EXPLAINER: What's next for WHO after US takes steps to stay
GENEVA (AP) — The Biden administration has taken quick steps to keep the United States in the World Health Organization and reinforce financial and staffing support for it — part of his ambition to launch a full-throttle effort to fight the COVID-19 pandemic in partnership with the world.
Biden, just hours after his inauguration Wednesday, made good on a campaign pledge and revoked a Trump administration order that would have pulled the U.S. out of the U.N. health agency this summer. Early Thursday, his top medical adviser on the pandemic, Dr. Anthony Fauci, was dispatched to show new U.S. support for WHO.
Here’s a look at the U.N. health agency and its handling of the pandemic:
WHAT IS WHO?
Established in 1948, the Geneva-based agency brings together 194 U.N. members under the founding principle that health is a human right. Today, it counts over 7,000 staffers working in more than 150 countries.
It is the only health agency in the world with the authority to coordinate a global response to public health threats like like COVID-19 — but also works on the gamut of health issues like polio, maternal health care, tobacco and sugar consumption and even addiction to video games.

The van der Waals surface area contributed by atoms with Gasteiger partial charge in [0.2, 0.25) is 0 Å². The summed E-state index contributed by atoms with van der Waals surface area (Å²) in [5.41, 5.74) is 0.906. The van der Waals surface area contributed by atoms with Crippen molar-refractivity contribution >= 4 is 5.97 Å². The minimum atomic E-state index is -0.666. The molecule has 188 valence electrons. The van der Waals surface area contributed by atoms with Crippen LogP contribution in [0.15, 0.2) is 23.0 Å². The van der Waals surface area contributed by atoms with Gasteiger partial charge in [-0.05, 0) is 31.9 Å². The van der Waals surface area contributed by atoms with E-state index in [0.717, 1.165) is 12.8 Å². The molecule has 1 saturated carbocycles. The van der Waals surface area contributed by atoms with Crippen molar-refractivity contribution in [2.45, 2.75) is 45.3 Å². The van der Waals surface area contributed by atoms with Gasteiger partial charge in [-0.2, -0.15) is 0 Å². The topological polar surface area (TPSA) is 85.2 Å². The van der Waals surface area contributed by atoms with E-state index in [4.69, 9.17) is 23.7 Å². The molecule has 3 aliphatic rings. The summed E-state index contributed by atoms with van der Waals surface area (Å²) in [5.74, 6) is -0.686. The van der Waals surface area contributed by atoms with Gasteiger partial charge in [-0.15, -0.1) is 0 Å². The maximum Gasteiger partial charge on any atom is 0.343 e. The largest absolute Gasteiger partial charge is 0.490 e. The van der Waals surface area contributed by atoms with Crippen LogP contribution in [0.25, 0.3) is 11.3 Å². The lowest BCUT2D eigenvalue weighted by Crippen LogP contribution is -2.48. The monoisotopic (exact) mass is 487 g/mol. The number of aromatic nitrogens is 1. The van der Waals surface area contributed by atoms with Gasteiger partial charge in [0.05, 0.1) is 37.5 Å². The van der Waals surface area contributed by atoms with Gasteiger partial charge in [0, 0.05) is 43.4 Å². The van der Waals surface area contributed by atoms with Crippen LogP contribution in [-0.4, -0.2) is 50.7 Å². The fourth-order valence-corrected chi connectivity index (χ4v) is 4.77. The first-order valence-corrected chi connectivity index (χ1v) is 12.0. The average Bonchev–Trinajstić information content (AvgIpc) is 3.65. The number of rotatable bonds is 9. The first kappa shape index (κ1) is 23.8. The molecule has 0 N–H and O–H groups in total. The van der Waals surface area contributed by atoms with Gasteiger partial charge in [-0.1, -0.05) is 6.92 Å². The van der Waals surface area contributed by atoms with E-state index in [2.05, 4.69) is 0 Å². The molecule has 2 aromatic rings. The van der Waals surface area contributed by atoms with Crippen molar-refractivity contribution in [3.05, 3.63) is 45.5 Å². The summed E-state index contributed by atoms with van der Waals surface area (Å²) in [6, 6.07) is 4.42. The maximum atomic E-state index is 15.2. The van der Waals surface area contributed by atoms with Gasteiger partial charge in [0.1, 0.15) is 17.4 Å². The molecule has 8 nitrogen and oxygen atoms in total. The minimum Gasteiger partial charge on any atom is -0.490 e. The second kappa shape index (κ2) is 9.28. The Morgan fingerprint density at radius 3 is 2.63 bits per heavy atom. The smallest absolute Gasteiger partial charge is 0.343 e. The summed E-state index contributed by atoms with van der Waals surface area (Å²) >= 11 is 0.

WHO’s current two-year budget is $5.84 billion — about half that of the U.S. Centers for Disease Control and Prevention. WHO is currently headed by Tedros Adhanom Ghebreyesus. He's an Ethiopian microbiologist and malaria expert who is both the first African to run the agency, and the first WHO chief who is not a medical doctor. His first term is up next year and whether or not he gets a second could depend largely on who the U.S. supports.
WHY DID THE US ANNOUNCE PLANS TO LEAVE WHO?
To be clear, the United States hasn’t left WHO.
But the Trump administration, triggering a one-year...